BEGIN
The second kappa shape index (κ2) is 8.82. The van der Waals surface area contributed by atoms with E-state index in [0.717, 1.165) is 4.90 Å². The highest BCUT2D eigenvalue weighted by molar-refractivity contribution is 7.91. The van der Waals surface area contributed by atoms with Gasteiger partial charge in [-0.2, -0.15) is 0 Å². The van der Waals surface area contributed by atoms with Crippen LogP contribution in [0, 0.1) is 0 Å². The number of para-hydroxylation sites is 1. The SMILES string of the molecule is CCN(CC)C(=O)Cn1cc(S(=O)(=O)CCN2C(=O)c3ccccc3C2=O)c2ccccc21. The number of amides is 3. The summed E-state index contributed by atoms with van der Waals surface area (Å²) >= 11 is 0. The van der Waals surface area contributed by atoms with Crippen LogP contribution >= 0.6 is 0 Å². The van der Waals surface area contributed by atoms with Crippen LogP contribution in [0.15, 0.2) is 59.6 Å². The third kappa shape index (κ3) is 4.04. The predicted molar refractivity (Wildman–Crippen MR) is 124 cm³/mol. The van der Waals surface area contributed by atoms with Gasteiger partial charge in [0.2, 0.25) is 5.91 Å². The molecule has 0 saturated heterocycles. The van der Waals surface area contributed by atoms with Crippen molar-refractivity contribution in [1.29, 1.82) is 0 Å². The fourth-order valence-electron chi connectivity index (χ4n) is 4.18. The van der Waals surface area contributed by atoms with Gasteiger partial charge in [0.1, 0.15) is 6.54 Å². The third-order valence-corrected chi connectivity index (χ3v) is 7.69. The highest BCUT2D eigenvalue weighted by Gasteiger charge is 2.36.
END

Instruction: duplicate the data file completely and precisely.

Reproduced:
The second kappa shape index (κ2) is 8.82. The van der Waals surface area contributed by atoms with E-state index in [0.717, 1.165) is 4.90 Å². The highest BCUT2D eigenvalue weighted by molar-refractivity contribution is 7.91. The van der Waals surface area contributed by atoms with Gasteiger partial charge in [-0.2, -0.15) is 0 Å². The van der Waals surface area contributed by atoms with Crippen LogP contribution in [0, 0.1) is 0 Å². The number of para-hydroxylation sites is 1. The SMILES string of the molecule is CCN(CC)C(=O)Cn1cc(S(=O)(=O)CCN2C(=O)c3ccccc3C2=O)c2ccccc21. The number of amides is 3. The summed E-state index contributed by atoms with van der Waals surface area (Å²) >= 11 is 0. The van der Waals surface area contributed by atoms with Crippen LogP contribution >= 0.6 is 0 Å². The van der Waals surface area contributed by atoms with Crippen LogP contribution in [0.15, 0.2) is 59.6 Å². The third kappa shape index (κ3) is 4.04. The predicted molar refractivity (Wildman–Crippen MR) is 124 cm³/mol. The van der Waals surface area contributed by atoms with Gasteiger partial charge in [0.2, 0.25) is 5.91 Å². The molecule has 0 saturated heterocycles. The van der Waals surface area contributed by atoms with Crippen molar-refractivity contribution in [1.29, 1.82) is 0 Å². The fourth-order valence-electron chi connectivity index (χ4n) is 4.18. The van der Waals surface area contributed by atoms with Gasteiger partial charge in [0.1, 0.15) is 6.54 Å². The third-order valence-corrected chi connectivity index (χ3v) is 7.69. The highest BCUT2D eigenvalue weighted by Gasteiger charge is 2.36.